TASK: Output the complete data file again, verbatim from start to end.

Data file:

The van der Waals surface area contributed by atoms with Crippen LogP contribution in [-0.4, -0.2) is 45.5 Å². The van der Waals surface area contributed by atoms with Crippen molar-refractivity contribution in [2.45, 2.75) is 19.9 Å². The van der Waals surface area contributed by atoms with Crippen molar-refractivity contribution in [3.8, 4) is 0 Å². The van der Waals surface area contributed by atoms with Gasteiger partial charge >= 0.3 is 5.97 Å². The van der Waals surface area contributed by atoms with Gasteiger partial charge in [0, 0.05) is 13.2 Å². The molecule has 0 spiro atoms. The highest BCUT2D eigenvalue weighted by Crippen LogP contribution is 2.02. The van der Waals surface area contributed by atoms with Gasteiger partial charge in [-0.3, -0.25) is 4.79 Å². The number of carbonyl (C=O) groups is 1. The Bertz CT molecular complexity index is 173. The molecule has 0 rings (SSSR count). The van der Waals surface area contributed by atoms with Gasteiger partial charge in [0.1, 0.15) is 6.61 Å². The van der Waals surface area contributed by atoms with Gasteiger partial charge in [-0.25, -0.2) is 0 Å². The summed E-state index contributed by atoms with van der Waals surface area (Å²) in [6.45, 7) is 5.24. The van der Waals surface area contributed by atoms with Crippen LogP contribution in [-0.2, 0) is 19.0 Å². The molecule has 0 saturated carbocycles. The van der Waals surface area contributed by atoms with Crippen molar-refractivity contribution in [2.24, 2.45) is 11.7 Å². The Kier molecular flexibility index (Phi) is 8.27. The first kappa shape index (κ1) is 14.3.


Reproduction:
The van der Waals surface area contributed by atoms with Crippen LogP contribution in [-0.4, -0.2) is 45.5 Å². The van der Waals surface area contributed by atoms with Crippen molar-refractivity contribution in [2.45, 2.75) is 19.9 Å². The van der Waals surface area contributed by atoms with Crippen molar-refractivity contribution in [3.8, 4) is 0 Å². The van der Waals surface area contributed by atoms with Gasteiger partial charge >= 0.3 is 5.97 Å². The van der Waals surface area contributed by atoms with Gasteiger partial charge in [0, 0.05) is 13.2 Å². The molecule has 0 spiro atoms. The highest BCUT2D eigenvalue weighted by Crippen LogP contribution is 2.02. The van der Waals surface area contributed by atoms with Gasteiger partial charge in [-0.3, -0.25) is 4.79 Å². The number of carbonyl (C=O) groups is 1. The Bertz CT molecular complexity index is 173. The molecule has 0 rings (SSSR count). The van der Waals surface area contributed by atoms with Gasteiger partial charge in [0.1, 0.15) is 6.61 Å². The van der Waals surface area contributed by atoms with Gasteiger partial charge in [-0.25, -0.2) is 0 Å². The summed E-state index contributed by atoms with van der Waals surface area (Å²) in [6.45, 7) is 5.24. The van der Waals surface area contributed by atoms with Crippen LogP contribution in [-0.2, 0) is 19.0 Å². The molecule has 0 saturated carbocycles. The van der Waals surface area contributed by atoms with Crippen molar-refractivity contribution in [2.24, 2.45) is 11.7 Å². The Kier molecular flexibility index (Phi) is 8.27. The first kappa shape index (κ1) is 14.3.